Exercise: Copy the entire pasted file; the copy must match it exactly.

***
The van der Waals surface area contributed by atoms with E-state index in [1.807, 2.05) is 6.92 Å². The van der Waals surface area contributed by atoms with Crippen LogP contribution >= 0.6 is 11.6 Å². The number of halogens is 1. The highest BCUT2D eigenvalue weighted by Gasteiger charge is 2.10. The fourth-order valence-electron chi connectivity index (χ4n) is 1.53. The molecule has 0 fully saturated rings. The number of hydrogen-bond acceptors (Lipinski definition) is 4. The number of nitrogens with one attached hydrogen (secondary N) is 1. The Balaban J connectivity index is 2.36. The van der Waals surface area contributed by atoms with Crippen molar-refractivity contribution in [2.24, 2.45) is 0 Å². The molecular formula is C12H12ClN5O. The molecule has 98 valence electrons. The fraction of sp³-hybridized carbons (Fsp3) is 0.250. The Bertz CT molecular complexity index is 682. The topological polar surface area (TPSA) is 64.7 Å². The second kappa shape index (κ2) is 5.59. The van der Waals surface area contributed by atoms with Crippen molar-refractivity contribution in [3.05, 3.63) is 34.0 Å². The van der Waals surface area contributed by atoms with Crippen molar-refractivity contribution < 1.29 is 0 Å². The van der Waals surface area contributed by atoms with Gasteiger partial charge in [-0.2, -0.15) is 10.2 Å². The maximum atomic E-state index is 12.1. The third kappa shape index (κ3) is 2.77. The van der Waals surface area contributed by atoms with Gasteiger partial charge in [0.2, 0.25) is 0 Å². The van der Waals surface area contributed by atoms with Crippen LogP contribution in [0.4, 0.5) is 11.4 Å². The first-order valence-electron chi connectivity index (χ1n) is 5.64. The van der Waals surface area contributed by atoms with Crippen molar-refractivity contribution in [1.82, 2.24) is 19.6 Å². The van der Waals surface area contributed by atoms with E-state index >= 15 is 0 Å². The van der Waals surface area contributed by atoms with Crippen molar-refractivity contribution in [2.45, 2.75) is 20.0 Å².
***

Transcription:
The van der Waals surface area contributed by atoms with E-state index in [1.807, 2.05) is 6.92 Å². The van der Waals surface area contributed by atoms with Crippen LogP contribution >= 0.6 is 11.6 Å². The number of halogens is 1. The highest BCUT2D eigenvalue weighted by Gasteiger charge is 2.10. The fourth-order valence-electron chi connectivity index (χ4n) is 1.53. The molecule has 0 fully saturated rings. The number of hydrogen-bond acceptors (Lipinski definition) is 4. The number of nitrogens with one attached hydrogen (secondary N) is 1. The Balaban J connectivity index is 2.36. The van der Waals surface area contributed by atoms with Crippen molar-refractivity contribution in [2.24, 2.45) is 0 Å². The molecular formula is C12H12ClN5O. The molecule has 98 valence electrons. The fraction of sp³-hybridized carbons (Fsp3) is 0.250. The Bertz CT molecular complexity index is 682. The topological polar surface area (TPSA) is 64.7 Å². The second kappa shape index (κ2) is 5.59. The van der Waals surface area contributed by atoms with Crippen molar-refractivity contribution in [3.05, 3.63) is 34.0 Å². The van der Waals surface area contributed by atoms with Crippen molar-refractivity contribution < 1.29 is 0 Å². The van der Waals surface area contributed by atoms with Gasteiger partial charge in [-0.2, -0.15) is 10.2 Å². The maximum atomic E-state index is 12.1. The third kappa shape index (κ3) is 2.77. The van der Waals surface area contributed by atoms with Gasteiger partial charge in [0.2, 0.25) is 0 Å². The van der Waals surface area contributed by atoms with Crippen LogP contribution in [0.4, 0.5) is 11.4 Å². The first-order valence-electron chi connectivity index (χ1n) is 5.64. The van der Waals surface area contributed by atoms with Crippen molar-refractivity contribution in [1.82, 2.24) is 19.6 Å². The van der Waals surface area contributed by atoms with E-state index >= 15 is 0 Å². The van der Waals surface area contributed by atoms with Crippen molar-refractivity contribution in [2.45, 2.75) is 20.0 Å².